Breda O’Brien: Why Pope Francis should take a holiday

The Pope should strike a blow against the ‘overwork’ culture

Pope Francis doesn't really take holidays. Apparently he never has, not even in childhood. Austen Ivereigh, in his book The Great Reformer, describes how the future pope's family were not precisely poor, but holidays were out of the question.

Jorge Bergoglio’s first paying job was when his father found him work as a cleaner when he was in his early teens. He continued to work right through secondary school.

When a priest could not find a replacement in order to take holidays, the bishop would often step in instead, sometimes for weeks.

Since becoming pope, Francis waves Pope Emeritus Benedict off to Castel Gandolfo, but he himself stays behind in Rome. This year, he took on a gruelling trip to Bolivia, Paraguay and Ecuador during the traditional holiday time.


Perhaps to make up for the loss of revenue to Castel Gandolfo because fewer tourists come in the summer to see the pope, Francis has opened up the spectacular gardens to visitors on Saturday mornings. But he almost never strolls there himself.

In the first summer of his papacy, it was rumoured that he felt uncomfortable taking holidays when so many Italians could not afford them. But it now appears that not taking holidays was an established habit.

Pope Francis has cheerfully referred to this habit of preferring to stay at home rather than take holidays as a “neurosis”. He says he rests where he is by reading more, listening to music, and praying.

It may not be a neurosis, but it is certainly in line with trends.

Less time off

According to a survey by online travel agent Expedia (not exactly a disinterested party), Irish people have fewer holidays than most Europeans – 22 days compared with the European average of 28. Apparently, though, the Irish don’t avail of 8 per cent of their holidays.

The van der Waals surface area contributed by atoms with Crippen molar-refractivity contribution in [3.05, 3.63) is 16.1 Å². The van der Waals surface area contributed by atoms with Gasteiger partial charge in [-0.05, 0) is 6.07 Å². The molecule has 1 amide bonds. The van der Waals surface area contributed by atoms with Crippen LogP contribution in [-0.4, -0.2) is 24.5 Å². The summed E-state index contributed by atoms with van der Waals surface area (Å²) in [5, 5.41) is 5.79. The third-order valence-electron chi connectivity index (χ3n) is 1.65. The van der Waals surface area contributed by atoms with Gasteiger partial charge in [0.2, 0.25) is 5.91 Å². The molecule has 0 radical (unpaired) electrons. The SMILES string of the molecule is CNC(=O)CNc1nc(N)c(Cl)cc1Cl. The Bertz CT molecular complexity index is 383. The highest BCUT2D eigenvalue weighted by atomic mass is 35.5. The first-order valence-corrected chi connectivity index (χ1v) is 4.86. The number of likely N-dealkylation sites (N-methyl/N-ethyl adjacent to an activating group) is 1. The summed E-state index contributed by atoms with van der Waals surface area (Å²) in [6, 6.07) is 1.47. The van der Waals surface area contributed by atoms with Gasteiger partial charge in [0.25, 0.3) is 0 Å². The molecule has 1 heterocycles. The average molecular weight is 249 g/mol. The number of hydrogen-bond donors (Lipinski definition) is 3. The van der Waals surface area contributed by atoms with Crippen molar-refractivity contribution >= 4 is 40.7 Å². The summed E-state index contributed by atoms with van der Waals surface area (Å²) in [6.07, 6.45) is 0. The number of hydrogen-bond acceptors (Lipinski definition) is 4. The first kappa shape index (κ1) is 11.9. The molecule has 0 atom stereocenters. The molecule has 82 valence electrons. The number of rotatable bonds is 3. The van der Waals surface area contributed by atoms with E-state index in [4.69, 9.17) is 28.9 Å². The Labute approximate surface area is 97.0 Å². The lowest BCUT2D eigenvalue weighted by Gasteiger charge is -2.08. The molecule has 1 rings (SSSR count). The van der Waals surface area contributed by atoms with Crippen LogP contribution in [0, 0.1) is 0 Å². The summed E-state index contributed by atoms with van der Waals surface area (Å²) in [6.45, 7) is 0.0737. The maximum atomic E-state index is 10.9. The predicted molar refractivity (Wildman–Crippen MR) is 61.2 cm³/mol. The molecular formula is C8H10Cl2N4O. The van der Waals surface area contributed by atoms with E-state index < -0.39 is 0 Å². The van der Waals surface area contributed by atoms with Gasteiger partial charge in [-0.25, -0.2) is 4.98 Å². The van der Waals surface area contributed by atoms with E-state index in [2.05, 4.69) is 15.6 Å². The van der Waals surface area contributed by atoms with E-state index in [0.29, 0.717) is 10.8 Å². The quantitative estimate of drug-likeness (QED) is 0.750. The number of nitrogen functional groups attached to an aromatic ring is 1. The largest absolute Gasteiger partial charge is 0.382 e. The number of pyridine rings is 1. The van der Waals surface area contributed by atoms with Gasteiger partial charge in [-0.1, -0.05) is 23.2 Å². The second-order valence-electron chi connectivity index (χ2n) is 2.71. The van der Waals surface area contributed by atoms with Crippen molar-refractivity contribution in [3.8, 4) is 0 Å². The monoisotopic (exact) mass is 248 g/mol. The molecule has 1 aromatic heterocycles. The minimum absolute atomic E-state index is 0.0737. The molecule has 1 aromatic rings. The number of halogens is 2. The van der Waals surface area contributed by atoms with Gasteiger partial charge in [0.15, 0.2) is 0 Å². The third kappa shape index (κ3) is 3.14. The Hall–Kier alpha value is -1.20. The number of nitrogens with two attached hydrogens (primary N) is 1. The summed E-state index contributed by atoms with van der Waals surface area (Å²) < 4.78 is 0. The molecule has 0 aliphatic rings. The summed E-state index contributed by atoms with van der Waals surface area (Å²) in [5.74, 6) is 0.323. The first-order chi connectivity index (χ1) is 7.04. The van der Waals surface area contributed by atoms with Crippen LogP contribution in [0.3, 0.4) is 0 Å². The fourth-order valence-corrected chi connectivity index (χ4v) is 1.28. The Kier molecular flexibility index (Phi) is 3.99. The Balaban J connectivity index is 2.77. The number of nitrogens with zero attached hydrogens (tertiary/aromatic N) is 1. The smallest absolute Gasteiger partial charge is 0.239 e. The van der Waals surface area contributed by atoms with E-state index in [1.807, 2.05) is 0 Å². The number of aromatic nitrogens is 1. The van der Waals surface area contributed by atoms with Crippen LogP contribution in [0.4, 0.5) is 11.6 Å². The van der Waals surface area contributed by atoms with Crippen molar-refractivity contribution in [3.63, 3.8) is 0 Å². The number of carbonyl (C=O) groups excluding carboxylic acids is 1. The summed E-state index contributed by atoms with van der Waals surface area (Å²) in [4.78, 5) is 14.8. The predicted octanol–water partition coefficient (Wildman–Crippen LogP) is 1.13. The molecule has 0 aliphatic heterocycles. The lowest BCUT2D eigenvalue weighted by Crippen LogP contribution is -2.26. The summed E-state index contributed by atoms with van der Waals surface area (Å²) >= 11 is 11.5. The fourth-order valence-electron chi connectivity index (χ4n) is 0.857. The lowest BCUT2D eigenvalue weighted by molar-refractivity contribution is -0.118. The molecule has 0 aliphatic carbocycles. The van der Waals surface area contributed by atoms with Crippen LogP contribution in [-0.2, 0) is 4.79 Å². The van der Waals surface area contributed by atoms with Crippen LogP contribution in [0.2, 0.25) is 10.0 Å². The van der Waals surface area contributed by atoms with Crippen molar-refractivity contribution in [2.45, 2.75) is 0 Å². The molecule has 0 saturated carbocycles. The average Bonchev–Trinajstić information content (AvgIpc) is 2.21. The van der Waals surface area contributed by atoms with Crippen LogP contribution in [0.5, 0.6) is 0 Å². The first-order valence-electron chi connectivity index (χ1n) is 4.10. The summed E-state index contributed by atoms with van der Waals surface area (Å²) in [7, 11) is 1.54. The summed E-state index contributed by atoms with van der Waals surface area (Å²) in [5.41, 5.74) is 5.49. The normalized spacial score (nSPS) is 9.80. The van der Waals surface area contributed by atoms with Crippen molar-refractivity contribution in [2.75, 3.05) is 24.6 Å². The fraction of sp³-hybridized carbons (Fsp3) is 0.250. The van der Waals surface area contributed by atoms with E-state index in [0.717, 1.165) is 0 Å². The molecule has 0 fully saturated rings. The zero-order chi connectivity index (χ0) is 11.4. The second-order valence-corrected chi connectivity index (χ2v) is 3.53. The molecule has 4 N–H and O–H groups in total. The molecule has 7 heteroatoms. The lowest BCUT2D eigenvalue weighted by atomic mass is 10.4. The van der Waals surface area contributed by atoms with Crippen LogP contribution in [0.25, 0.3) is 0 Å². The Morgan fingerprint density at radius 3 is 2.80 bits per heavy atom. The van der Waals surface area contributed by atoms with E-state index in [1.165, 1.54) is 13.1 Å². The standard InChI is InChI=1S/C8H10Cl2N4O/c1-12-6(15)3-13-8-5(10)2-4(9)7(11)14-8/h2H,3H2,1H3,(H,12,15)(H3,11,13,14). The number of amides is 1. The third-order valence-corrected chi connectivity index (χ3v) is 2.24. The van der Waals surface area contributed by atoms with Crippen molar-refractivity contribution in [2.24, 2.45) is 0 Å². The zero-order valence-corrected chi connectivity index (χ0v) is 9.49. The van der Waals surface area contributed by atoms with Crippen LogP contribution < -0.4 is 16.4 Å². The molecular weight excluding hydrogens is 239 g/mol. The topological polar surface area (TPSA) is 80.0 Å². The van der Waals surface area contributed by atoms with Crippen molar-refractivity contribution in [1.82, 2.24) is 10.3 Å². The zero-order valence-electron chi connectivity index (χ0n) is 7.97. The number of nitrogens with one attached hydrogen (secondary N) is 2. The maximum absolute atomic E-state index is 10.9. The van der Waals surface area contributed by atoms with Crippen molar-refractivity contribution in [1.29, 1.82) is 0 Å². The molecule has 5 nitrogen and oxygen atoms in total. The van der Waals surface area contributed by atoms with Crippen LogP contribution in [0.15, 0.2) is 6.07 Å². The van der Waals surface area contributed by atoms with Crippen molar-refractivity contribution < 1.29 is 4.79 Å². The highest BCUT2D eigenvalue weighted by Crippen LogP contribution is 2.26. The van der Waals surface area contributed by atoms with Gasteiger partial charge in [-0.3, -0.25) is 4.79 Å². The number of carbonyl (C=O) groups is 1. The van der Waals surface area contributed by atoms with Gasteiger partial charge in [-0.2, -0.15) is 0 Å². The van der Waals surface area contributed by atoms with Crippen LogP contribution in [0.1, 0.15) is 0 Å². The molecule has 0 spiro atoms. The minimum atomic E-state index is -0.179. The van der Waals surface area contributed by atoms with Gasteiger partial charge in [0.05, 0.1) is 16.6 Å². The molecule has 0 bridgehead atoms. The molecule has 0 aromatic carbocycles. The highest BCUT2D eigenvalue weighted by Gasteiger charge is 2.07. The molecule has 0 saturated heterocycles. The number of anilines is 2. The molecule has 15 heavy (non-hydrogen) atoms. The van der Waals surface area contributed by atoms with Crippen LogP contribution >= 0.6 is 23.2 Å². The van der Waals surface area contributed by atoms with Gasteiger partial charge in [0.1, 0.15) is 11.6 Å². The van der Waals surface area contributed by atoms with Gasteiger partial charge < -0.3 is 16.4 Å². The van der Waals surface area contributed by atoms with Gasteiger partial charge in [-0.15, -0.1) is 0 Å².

A different survey, this one by CPL, a recruitment agency, suggests something similar. Of people working in four main sectors (IT and telecoms; science, engineering and supply chain; sales, marketing and retail; and accountancy, finance and banking), 51 per cent do not take their full holidays.

There is a definite cultural bias in favour of overwork. It is not as bad as it is in Japan, where they even have a word for death from overwork – karoshi.

According to the labour ministry, most Japanese people take only about nine of the 18.5 days to which they are entitled. Last February, the Japanese government announced that it would legislate to force people to take at least five days’ holidays.

Along with overwork comes an irony deficit. Employees of the Japanese health ministry will be forced to stop working at 10pm from October. A previous, voluntary attempt to get the employees to leave failed, even after lights were switched off in the offices.

Way back in the 1960s, there used to be serious discussions about how people would fill all their leisure time, given the decreased workload due to automation.

Interestingly, there is some evidence that self-reported work hours are vastly overestimated. Fortune magazine once concluded that people who claimed to work extreme hours, such as 75 hours a week, were off by about 25 hours. (Still, 50 hours amount to five 10-hour days.)

Quantity vs quality

Even where people really work long hours, it is accepted that they are not automatically more efficient. The often maligned Greeks work the longest hours in Europe, much longer than Ireland, but their efficiency levels are far lower than ours.

And yet, it seems as if Irish people are more stressed and harried in their workplaces than they ever have been. This includes public sector workers. Cutbacks mean many do the work of colleagues who were never replaced as well as their own.

Also, there are increasing numbers in insecure contract work in the private sector who are forced to take every hour available to them just to scrape along financially. For them, holidays are out of the question.

For those fortunate enough to have “good jobs”, perhaps the biggest change is the “always on” culture.

Mobile phones mean that the normal divide between work and home becomes blurred to the point of disappearance. People check their emails on the beach, or take work-related phone calls when supposedly on holiday with their kids.

Our family goes to Connemara every summer, and one of the reasons I love it is because there is no mobile phone signal and no internet in the house. There is no TV either, and even the radio reception is a bit dodgy. For two weeks, it is bliss.

Pope Francis gave up television 25 years ago and does not even watch football matches, relying on the Swiss Guards to update him on the fortunes of San Lorenzo, his favourite Buenos Aires football team.

Given his popularity, the pope could do us all a favour, and strike a blow against the overwork culture, by giving up the habit of not taking holidays. I reckon that his boss, who seemed to appreciate the value of getting away from it all, would approve.